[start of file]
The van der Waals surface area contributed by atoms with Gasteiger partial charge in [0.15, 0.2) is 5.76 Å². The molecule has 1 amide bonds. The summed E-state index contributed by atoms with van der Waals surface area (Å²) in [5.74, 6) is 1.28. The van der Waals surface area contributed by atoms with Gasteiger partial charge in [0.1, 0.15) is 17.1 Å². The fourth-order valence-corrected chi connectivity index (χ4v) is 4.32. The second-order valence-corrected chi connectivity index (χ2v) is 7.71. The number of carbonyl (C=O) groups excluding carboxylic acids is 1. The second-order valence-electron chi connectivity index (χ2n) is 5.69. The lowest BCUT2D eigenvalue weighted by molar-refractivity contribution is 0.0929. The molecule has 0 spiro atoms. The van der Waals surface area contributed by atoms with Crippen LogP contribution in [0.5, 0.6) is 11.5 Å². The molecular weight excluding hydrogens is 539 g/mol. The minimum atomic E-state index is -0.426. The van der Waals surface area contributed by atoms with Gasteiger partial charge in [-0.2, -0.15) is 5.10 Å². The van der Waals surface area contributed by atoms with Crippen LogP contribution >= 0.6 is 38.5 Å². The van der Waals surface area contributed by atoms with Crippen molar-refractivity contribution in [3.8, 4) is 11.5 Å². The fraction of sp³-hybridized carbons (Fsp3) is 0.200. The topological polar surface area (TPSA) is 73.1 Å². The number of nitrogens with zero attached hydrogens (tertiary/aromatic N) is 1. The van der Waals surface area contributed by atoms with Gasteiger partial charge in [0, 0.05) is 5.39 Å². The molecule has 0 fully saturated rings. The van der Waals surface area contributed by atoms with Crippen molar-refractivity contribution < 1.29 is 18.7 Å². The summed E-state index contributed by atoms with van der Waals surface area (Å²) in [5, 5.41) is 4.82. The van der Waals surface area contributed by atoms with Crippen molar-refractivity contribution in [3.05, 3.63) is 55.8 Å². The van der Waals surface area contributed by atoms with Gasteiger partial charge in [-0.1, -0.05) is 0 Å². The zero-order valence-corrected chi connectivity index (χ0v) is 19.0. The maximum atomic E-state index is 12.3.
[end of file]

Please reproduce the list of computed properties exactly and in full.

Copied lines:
The van der Waals surface area contributed by atoms with Gasteiger partial charge in [0.15, 0.2) is 5.76 Å². The molecule has 1 amide bonds. The summed E-state index contributed by atoms with van der Waals surface area (Å²) in [5.74, 6) is 1.28. The van der Waals surface area contributed by atoms with Gasteiger partial charge in [0.1, 0.15) is 17.1 Å². The fourth-order valence-corrected chi connectivity index (χ4v) is 4.32. The second-order valence-corrected chi connectivity index (χ2v) is 7.71. The number of carbonyl (C=O) groups excluding carboxylic acids is 1. The second-order valence-electron chi connectivity index (χ2n) is 5.69. The lowest BCUT2D eigenvalue weighted by molar-refractivity contribution is 0.0929. The molecule has 0 spiro atoms. The van der Waals surface area contributed by atoms with Crippen LogP contribution in [0.5, 0.6) is 11.5 Å². The molecular weight excluding hydrogens is 539 g/mol. The minimum atomic E-state index is -0.426. The van der Waals surface area contributed by atoms with Gasteiger partial charge in [-0.2, -0.15) is 5.10 Å². The van der Waals surface area contributed by atoms with Crippen LogP contribution >= 0.6 is 38.5 Å². The van der Waals surface area contributed by atoms with Crippen molar-refractivity contribution in [3.8, 4) is 11.5 Å². The fraction of sp³-hybridized carbons (Fsp3) is 0.200. The topological polar surface area (TPSA) is 73.1 Å². The number of nitrogens with zero attached hydrogens (tertiary/aromatic N) is 1. The van der Waals surface area contributed by atoms with Gasteiger partial charge in [0, 0.05) is 5.39 Å². The molecule has 0 fully saturated rings. The van der Waals surface area contributed by atoms with Crippen molar-refractivity contribution < 1.29 is 18.7 Å². The summed E-state index contributed by atoms with van der Waals surface area (Å²) in [5, 5.41) is 4.82. The van der Waals surface area contributed by atoms with Crippen molar-refractivity contribution in [3.05, 3.63) is 55.8 Å². The van der Waals surface area contributed by atoms with Gasteiger partial charge in [-0.1, -0.05) is 0 Å². The zero-order valence-corrected chi connectivity index (χ0v) is 19.0. The maximum atomic E-state index is 12.3.